Friday, 15 Dec 2017

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TIPS for Arthritis Travelers (Best of 2015: #3)

Travel can be difficult for patients with arthritis. In addition to weakness or mobility problems, patients have to contend with issues ranging from TSA rules, injectables, medication handling, fatigue, sleep problems and the risk of flare or venous thromboembolism. Below is a set of common rules that have worked well for my patients over the years. Most of this is “art” rather than “science”, but all of it fills the needs of most when considering travel.

TIPS for Arthritis Travelers
The Rule The Rationale
Avoid or delay your travel if your arthritis/condition is doing poorly or uncontrolled. Travel can be stressful, physically demanding with lots of walking, lifting, standing or sitting for long periods. The further you are from home, the greater the challenges you may experience, and the fewer resources you will have to manage them.
Step-up or increase arthritis meds as you travel. Consider taking an extra pill on the days you travel. If you rarely or irregularly take arthritis or pain meds, you can avoid travel related pains by adding another pill to your usual doses for a day or two. Hence on the day of and the day after travel you should take an extra arthritis pill (such as Tylenol, prednisone or Advil.). Ask your doctor what med would be best for you to increase when traveling.
Travel smart. Be prepared for arthritis flares, lost meds, accidents or emergencies. Always bring your meds (even if don't take them daily). Pack a few extra days’ worth of your usual meds along with a copy of your medicine list, last Doctors Note and your doctors and pharmacy phone numbers.
Meds should be part of your “carry-on” bag. A doctor’s note isn’t needed to get meds thru airport security. You should pack labeled prescription bottles, pill organizer, syringes in your purse or carry-on. Pack snacks to take pills with. TSA only requires you prove the medication is yours. Your proof is  the label on your prescription bottle or box. Carry your meds on you and apart from checked luggage.
Plane travel: Pack Smart and Pack Light Read up on how and what to pack to reduce your baggage. Tip someone to carry your bags and check your luggage. Don’t be a martyr: Ask for wheelchair or electric cart to the gate or around in the airport. Exercise on plane by stretching, doing shoulder and ankle circular movements; move legs as if bicycling.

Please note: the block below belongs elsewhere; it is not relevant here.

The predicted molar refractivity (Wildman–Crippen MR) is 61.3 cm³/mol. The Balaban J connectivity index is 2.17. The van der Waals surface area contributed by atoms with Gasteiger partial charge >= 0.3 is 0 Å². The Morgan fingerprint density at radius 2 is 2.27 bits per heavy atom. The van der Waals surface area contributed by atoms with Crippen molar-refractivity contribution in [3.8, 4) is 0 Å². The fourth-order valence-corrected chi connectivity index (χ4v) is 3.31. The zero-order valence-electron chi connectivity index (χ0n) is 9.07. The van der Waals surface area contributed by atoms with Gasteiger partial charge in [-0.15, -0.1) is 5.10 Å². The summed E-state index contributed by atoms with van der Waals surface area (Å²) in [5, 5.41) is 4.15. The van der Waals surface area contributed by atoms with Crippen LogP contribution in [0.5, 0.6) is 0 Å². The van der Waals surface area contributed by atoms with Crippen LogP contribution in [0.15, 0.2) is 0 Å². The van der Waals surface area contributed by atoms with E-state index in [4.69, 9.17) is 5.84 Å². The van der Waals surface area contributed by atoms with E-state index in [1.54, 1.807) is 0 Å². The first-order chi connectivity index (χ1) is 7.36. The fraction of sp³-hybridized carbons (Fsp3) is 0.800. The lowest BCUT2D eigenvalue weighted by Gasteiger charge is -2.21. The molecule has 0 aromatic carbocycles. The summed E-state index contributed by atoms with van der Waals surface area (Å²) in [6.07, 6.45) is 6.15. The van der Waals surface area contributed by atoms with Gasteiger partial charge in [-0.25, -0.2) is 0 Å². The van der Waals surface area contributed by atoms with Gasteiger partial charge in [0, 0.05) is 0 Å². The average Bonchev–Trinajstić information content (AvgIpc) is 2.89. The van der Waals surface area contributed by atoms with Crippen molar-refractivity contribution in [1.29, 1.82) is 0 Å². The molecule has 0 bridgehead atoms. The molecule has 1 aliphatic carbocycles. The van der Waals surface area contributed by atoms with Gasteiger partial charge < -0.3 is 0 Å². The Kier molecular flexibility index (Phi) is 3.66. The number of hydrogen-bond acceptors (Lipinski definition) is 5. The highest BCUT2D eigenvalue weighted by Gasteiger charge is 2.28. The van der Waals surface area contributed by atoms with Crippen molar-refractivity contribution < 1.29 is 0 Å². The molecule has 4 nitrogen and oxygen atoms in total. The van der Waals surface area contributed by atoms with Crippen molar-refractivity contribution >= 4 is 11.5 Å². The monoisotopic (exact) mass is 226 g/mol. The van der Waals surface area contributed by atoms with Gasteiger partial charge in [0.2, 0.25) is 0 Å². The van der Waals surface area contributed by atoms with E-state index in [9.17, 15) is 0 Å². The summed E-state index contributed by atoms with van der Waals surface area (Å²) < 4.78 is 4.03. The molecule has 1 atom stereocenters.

Car travel: Stop every 2 hours to walk, stretch and move. Prepare the car for comfort. Bring pillows, ice chest, and water. Do shoulder & ankle circles; move legs as if bicycling.
Injectable medications: Either take before or after the trip OR take as a carry-on It is safe and wise to take your injectable (i.e., Enbrel, Humira) a few days before or a few days after your trip. Ask your doctor about the best timing. If you must travel with injectable, there is no need to bring an ice chest for refrigeration. Wrap your injectable syringe in bubble wrap, put in your purse or briefcase and bring the box label. Once you are at your destination you can store it in a refrigerator or minibar. The syringe is safe on planes & hotels as long as they are at room temperature, away from sunlight or heat.
Know the Terrain & Plan Ahead Prioritize activities, alternate activity & rest times. Call travel agents, airlines and hotels about what to expect as far as the physical layout - how much walking or stairs; are they handicap equipped; is a doctor nearby? Ask for a room by the elevator.
Protect Yourself Carefully choose your clothing and diet when traveling. Use a sunscreen (at least SPF30). Bring hats, long sleeves, and rubber soled shoes or shoes with good shoe inserts.

Ask your rheumatologist about meds you should (or shouldn't) travel with

 

 

 

 

 

 

 

 

 

 

 

 

 

 

 

 

 

 

 

 

 

 

 

 

 

 

 

 

 

 

 

 

 

 

 

 

 

 

 

 

 

 

 

 

 

 

 

 

 

 

 

 

 

 

 

Travel to High-Risk TB Countries: If your patient travels to a high risk endemic area for tuberculosis (see CDC http://buff.ly/1J0w90F), then post travel TB testing should be considered. This is not necessary for most tourists, but should be considered if the visitor is in close contact with sick individuals, poor living conditions, prisons or doing medical relief work. The usual protocol is to administer a PPD (TST) or IGRA (i.e., Quantiferon) 2 weeks after return from their potential exposure.

What about Travel to Places Where other Serious Infections are Endemic (Coccidioidomycosis, Histoplasmosis, Chikungunya, etc.)? As there are no reliable “screening” tests for most opportunistic infections the clinician must manage and assess the patients with: a) heighted suspicion and b) observation for signs and symptoms that may indicate such an infection.

Disclosures: 
The author has no conflicts of interest to disclose related to this subject
Dr. Cush is the Director of Clinical Rheumatology at the Baylor Research Institute and a Professor of Medicine and Rheumatology at Baylor University Medical Center in Dallas, TX. He is the Executive Editor of RheumNow.com and Co-Editor of the online textbook RheumaKnowledgy.com. Dr. Cush's research and interests include novel drug development, rheumatoid arthritis, spondyloarthritis, drug safety, pregnancy and Still's disease/autoinflammatory syndromes. He has published over 140 articles and 2 books in rheumatology.
He can be followed on twitter: @RheumNow.

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